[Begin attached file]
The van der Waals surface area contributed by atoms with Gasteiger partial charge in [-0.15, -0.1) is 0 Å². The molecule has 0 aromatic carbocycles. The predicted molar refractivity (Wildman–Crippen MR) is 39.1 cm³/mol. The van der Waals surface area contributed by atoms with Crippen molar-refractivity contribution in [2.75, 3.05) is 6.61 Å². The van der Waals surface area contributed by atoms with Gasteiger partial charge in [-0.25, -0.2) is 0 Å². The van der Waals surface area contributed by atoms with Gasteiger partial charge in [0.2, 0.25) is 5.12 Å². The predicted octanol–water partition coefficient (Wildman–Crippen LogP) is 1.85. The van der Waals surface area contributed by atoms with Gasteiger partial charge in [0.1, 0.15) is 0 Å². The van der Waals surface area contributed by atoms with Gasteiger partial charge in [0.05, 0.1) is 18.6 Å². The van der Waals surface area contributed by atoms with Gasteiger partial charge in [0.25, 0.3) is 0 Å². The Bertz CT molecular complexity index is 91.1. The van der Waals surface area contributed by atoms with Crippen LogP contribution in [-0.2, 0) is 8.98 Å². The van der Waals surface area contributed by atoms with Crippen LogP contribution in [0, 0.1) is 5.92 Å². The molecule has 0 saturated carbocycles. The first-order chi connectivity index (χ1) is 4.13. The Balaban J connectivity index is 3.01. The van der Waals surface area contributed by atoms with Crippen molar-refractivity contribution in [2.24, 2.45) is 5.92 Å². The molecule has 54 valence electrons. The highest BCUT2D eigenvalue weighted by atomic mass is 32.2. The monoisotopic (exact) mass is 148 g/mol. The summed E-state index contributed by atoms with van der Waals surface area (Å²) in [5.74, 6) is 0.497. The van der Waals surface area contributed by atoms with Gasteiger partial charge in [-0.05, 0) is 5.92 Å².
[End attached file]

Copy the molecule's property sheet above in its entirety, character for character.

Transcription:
The van der Waals surface area contributed by atoms with Gasteiger partial charge in [-0.15, -0.1) is 0 Å². The molecule has 0 aromatic carbocycles. The predicted molar refractivity (Wildman–Crippen MR) is 39.1 cm³/mol. The van der Waals surface area contributed by atoms with Crippen molar-refractivity contribution in [2.75, 3.05) is 6.61 Å². The van der Waals surface area contributed by atoms with Gasteiger partial charge in [-0.25, -0.2) is 0 Å². The van der Waals surface area contributed by atoms with Gasteiger partial charge in [0.2, 0.25) is 5.12 Å². The predicted octanol–water partition coefficient (Wildman–Crippen LogP) is 1.85. The van der Waals surface area contributed by atoms with Gasteiger partial charge in [0.1, 0.15) is 0 Å². The van der Waals surface area contributed by atoms with Gasteiger partial charge in [0.05, 0.1) is 18.6 Å². The van der Waals surface area contributed by atoms with Gasteiger partial charge in [0.25, 0.3) is 0 Å². The Bertz CT molecular complexity index is 91.1. The van der Waals surface area contributed by atoms with Crippen LogP contribution in [-0.2, 0) is 8.98 Å². The van der Waals surface area contributed by atoms with Crippen LogP contribution in [0, 0.1) is 5.92 Å². The molecule has 0 saturated carbocycles. The first-order chi connectivity index (χ1) is 4.13. The Balaban J connectivity index is 3.01. The van der Waals surface area contributed by atoms with Crippen molar-refractivity contribution in [2.24, 2.45) is 5.92 Å². The molecule has 54 valence electrons. The highest BCUT2D eigenvalue weighted by atomic mass is 32.2. The monoisotopic (exact) mass is 148 g/mol. The summed E-state index contributed by atoms with van der Waals surface area (Å²) in [5.74, 6) is 0.497. The van der Waals surface area contributed by atoms with Gasteiger partial charge in [-0.05, 0) is 5.92 Å².